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Chevy Flexes Its Muscle Car; Corvette's Back, and Better

It's the story of an American icon - that almost wasn't.

Chevrolet's new Corvette took eight years to develop after General Motors shelved it, then restarted it at least four times, making the previous Corvette the longest-running variation in the sports car's history.

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Hundreds of thousands of the world's most devoted car fans faced disappointment. Corvette has more than 6,000 fan clubs worldwide. Of the 1.2 million made since 1953, more than 1 million are still on the road.

But Corvette enthusiasts finally awoke to a new dream machine. And they've been buying them as fast as dealers can order.

The latest Corvette targets more than just avid fans.

An all-new frame allows for a 3-1/2-inch lower doorsill plus an extra inch in the roofline. So getting in and out is no longer an acrobatic feat.

For the first time since the introduction of dual air bags, the car has a glove box. For that matter, the passenger-side footwell is now wide enough for real feet.

Chevy officials like to brag that the Corvette now holds two golf bags in the luggage compartment, which says a bit about the buyers.

At $38,000 each, young drag racers are left at the gate. Middle-aged hot rodders fit the bill now: 90 percent male, many of them recently divorced.

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After all these years, Corvette is still the only world-class sports car being made in America. And it still costs much less than the European competition.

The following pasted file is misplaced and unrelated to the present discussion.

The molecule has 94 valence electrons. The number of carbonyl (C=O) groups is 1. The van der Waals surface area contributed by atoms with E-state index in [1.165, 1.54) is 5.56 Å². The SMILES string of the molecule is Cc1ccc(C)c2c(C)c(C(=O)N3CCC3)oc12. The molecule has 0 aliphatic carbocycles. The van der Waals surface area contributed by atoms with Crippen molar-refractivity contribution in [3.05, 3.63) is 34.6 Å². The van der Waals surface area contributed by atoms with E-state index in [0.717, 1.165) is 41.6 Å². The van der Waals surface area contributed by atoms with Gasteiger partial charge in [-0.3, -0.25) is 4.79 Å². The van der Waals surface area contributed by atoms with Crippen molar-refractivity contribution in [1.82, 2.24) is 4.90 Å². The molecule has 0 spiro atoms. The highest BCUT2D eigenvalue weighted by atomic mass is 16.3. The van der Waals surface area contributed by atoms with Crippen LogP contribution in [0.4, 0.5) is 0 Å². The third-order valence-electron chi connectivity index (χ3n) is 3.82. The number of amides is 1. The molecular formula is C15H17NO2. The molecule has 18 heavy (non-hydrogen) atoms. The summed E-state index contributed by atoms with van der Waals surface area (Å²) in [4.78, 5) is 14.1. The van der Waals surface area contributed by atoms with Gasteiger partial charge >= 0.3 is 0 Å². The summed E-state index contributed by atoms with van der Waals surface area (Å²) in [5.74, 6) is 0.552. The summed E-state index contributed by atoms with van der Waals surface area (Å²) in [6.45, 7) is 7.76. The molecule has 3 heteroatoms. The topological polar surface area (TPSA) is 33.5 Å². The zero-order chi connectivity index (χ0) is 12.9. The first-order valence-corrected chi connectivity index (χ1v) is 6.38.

The '97 model lists for $37,495 - 26 grand less than the least expensive Porsche 911, and $89,000 less than any Ferrari. Both are 'Vette competitors on the racetrack.

In the '90s, however, the big competition has come from the other side of the globe. Japanese companies began building ever faster and better sports cars that cost less than the Corvette.

With the new car, Chevrolet hopes to win back customers who had drifted over to Toyota Supras and Nissan 300ZXs - customers accustomed to more reliability and better quality.

The styling takes some cues from earlier Corvettes, but from the front and sides it looks almost Japanese.

In the four years it took to develop the new Corvette, Chevy got unexpected help from Japanese rivals. All but two dropped out of the market.

A new crop of under-$40,000 sports cars from Europe has arrived, none with a 'Vette's speed.

The Corvette is the same rocket sled as always: 345 horsepower bolted on to four wheels and two seats.

But the biggest strides come in the car's ability to tame all that power.

A stiffer chassis and wider stance stabilize the handling. In hard corners, even on the racetrack, the car clings. No surprises, no sudden skids, though hard bumps still upset it.

In addition to anti-lock brakes, the rear-wheel-drive sports car employs traction control. It keeps the tail planted behind you on slippery surfaces or when too much power is applied.

All this can be turned off by a button on the center console.

Unfortunately, the new Corvette stays true to another tradition: build-quality that lags its foreign competitors.

The Monitor's test car had a persistent squeak from the hatch behind the driver. And in light rain, water dripped inside from the driver's window ... very annoying for $38,000.

And while the car is more user-friendly, it hasn't been softened to the point that it could be mistaken for a luxury touring car.

The fuel pump howls from behind the driver's left ear, a constant reminder of the big V-8's appetite. An angry exhaust note warns pedestrians and slowpokes that an impatient muscle car wants right of way. And noise from the big tires drowns out other traffic on the highway.

The bulging fenders could belong to nothing but a Corvette.

Despite its monster engine, the car delivers better fuel economy than an average sport-utility wagon. Driven at legal speeds (really) in mixed city and highway driving, the Corvette delivered more than 21 miles per gallon. Federal mileage ratings are 17 m.p.g. in city/25 highway.

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